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Soldier of Tennessee: General Alexander P. Stewart and the Civil War in the West Paperback – March 1, 2004
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Top Customer Reviews
From his birth in Rogersville, Tennessee until his death in St. Louis Stewart always remained at heart a Tennessean and his dedication to his state led him into all of the major battles of the Army of Tennessee. Nobody who studies that army can do so without a study of "Old Straight". This book does a wonderful job of exploring the life, war experences,and post-war work of this deeply religious man.
There are only two small problems with this work. First, Mr. Elliott sometimes goes a little far in defending Stewart. The picture he paints of the political strife in the Army of Tennessee is very clear but on occasion he goes a little out of his way to point out how little Stewart was involved in these political battles. It might be more to Stewart's credit if he had been a little more involved in trying to remove General Bragg before more damage could be done. The other problem is one faced by many writers dealing with war. Most readers get quickly lost as a writer begins to relate how this regiment was placed here and that regiment was placed there. Worse yet is the practice of describing an action in detail with terms like "Jones attacked on Smith's left which was countered by moving Brown......".Read more ›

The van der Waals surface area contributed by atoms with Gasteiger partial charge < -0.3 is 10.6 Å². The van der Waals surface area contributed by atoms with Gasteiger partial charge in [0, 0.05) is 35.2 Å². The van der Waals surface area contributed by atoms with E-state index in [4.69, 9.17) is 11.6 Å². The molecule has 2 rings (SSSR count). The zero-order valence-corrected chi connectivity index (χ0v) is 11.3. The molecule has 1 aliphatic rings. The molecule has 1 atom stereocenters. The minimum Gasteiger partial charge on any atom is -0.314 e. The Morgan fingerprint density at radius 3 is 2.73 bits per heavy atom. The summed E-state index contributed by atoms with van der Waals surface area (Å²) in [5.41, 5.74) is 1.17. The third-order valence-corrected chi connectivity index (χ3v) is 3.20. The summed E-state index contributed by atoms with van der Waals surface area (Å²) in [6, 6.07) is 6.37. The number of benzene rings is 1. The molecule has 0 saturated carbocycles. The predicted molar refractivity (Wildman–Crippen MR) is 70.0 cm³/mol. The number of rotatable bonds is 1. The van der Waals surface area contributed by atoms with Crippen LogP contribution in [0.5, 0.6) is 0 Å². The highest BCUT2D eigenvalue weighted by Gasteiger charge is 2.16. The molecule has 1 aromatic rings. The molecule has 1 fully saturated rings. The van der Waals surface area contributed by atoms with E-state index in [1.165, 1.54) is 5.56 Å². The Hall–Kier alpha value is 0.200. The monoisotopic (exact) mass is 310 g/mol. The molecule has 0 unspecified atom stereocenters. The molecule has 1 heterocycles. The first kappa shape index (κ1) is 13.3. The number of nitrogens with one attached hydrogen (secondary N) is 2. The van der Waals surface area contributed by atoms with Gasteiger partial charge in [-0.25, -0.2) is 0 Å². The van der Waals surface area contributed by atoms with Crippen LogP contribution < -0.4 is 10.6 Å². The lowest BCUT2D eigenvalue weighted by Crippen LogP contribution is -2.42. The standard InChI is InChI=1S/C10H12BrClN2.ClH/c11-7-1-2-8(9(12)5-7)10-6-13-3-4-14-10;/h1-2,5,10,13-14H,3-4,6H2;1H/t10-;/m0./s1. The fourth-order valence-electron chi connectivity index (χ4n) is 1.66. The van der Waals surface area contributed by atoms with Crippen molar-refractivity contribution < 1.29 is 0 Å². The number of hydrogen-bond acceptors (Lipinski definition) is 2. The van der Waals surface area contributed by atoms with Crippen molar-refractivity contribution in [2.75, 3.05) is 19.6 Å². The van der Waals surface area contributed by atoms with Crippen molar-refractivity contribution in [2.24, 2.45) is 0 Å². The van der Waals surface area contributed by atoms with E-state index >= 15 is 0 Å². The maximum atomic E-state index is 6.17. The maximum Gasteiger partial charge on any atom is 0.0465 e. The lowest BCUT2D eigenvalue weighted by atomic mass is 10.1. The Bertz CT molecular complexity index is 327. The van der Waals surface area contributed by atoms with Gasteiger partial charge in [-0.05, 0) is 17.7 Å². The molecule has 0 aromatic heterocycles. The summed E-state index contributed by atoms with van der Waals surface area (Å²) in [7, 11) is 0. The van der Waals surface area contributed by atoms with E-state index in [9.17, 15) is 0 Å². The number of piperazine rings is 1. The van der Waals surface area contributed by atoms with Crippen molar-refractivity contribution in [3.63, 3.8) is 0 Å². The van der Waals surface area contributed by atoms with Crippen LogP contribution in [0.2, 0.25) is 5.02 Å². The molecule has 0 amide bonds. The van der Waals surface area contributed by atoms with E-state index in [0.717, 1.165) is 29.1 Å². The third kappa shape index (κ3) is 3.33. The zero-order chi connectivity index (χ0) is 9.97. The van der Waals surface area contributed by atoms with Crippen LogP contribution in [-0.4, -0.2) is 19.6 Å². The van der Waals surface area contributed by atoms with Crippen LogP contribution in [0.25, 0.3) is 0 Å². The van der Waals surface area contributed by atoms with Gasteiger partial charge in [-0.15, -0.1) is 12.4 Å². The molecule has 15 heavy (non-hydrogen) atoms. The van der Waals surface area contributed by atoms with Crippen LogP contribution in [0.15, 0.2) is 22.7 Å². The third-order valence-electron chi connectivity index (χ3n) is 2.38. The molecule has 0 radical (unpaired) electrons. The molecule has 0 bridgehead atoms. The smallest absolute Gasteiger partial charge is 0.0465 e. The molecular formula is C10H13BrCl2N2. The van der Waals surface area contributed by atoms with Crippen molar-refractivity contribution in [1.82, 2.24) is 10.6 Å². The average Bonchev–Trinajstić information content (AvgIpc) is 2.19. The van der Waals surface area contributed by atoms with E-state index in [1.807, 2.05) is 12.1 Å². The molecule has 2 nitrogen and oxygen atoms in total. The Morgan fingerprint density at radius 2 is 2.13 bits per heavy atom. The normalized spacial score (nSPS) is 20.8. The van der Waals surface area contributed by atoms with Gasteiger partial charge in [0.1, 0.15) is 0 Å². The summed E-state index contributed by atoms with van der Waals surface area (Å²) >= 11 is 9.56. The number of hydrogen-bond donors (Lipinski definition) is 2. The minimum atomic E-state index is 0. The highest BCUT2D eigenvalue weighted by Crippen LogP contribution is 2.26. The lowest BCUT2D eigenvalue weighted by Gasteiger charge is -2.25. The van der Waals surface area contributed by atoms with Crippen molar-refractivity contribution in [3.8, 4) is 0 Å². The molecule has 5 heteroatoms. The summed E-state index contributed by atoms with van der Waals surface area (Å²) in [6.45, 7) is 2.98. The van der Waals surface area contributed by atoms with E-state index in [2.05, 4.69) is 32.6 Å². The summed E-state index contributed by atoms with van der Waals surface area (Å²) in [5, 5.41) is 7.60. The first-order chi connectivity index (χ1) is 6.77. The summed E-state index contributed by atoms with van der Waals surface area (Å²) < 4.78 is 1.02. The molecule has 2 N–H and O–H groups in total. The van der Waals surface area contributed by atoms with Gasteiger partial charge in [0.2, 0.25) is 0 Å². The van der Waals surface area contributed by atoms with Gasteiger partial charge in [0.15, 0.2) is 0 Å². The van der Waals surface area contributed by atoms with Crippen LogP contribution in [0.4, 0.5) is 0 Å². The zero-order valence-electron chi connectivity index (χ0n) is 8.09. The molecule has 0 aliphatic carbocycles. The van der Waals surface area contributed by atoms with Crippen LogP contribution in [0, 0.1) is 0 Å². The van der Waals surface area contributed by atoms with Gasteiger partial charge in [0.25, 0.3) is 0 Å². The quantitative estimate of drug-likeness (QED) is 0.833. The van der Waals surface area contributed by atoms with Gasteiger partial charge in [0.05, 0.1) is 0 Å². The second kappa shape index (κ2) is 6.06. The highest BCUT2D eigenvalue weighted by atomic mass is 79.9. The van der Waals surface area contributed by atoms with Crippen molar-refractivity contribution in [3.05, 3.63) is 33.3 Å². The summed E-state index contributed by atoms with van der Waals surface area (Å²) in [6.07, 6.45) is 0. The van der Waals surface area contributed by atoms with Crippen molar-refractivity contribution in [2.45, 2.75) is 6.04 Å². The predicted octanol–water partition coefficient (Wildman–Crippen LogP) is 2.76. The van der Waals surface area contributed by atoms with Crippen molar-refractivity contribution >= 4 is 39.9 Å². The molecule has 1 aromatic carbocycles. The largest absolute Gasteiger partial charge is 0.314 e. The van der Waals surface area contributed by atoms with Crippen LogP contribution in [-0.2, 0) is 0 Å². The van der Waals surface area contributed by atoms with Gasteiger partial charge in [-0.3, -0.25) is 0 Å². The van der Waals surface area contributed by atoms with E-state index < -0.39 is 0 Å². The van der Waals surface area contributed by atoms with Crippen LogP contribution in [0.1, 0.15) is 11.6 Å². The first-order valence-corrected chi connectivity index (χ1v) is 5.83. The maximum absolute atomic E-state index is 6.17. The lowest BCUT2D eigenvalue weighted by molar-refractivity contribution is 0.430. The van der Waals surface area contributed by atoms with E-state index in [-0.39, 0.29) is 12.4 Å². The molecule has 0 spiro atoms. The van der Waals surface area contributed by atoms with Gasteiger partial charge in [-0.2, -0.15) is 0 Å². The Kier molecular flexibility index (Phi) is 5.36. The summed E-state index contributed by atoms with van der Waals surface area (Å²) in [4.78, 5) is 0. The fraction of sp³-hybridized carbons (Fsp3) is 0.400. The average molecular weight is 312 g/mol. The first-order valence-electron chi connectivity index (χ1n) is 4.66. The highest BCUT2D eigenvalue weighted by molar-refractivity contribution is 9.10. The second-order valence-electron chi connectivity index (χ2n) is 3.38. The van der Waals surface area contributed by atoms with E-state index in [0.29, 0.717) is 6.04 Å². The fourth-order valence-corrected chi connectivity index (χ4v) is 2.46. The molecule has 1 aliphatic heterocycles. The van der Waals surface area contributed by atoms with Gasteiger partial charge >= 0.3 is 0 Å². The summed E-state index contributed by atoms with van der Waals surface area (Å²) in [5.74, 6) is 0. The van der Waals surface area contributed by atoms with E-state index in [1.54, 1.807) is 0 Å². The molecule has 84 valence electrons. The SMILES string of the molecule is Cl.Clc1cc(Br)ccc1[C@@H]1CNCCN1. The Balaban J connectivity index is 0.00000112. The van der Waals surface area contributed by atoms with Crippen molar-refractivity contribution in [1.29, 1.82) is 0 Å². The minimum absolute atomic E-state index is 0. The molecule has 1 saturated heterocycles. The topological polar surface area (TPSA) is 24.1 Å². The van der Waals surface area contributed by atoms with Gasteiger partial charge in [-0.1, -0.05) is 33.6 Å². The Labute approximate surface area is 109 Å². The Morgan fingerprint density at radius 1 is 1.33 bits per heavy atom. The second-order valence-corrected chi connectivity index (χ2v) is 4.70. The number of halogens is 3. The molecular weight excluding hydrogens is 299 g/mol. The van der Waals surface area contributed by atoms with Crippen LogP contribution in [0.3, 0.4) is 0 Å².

Sam Elliott has given us a wonderful account of the campaigns of the Army of Tennessee, and General Stewart's part in them. Stewart remains unknown because he was a quiet man who did his job, and left the political infighting to others. During the Bragg debacle, he got along with both sides. Today, the E-Ring at the Pentagon is populated with men like Stewart, equally unknown, but indispensable. The Tennessee Campaign of fall, 1864, gets good coverage, including Stewart's participation at Spring Hill and Franklin.
When the war ended, General Stewart rejoined the Union, and encouraged his men to do the same. Returning to Education, he had a distinguished tenure as Chancellor at Ole Miss. Many today are unaware of the debt we owe to Stewart, and some other leaders from both sides [prominantly General Rosecrans].....the wonderful system of National Battlefield Parks was the result of their hard work. Begining with Chickmauga, the system has spread and become a priceless treasure.
This fine book closes with what is, for me, the most disturbing fate to befall any of the Confederacy's officers. I can not explain how a committed Christian, and a well grounded Calvinist, could do what he did. I have discussed this with the author, and he has no explanation, either.Read more ›
or Joe Johnston but he proved himself at the Brigade and Division levels of command time after time. One could argue that had he and not Hood assumed command of the Aot in July 1864, that there is no doubt that the battles of Franklin and Nashville would not have worked out or even happened as they did.
Most Recent Customer Reviews
Another great book from Sam Elliott. Great job looking at the life of an often looked over Confederate General.Published 2 months ago by NateinTn
I'm ashamed to admit that as a student of the Civil War I knew very little about Alexander Stewart before reading this book. Read morePublished on February 4, 2012 by Cam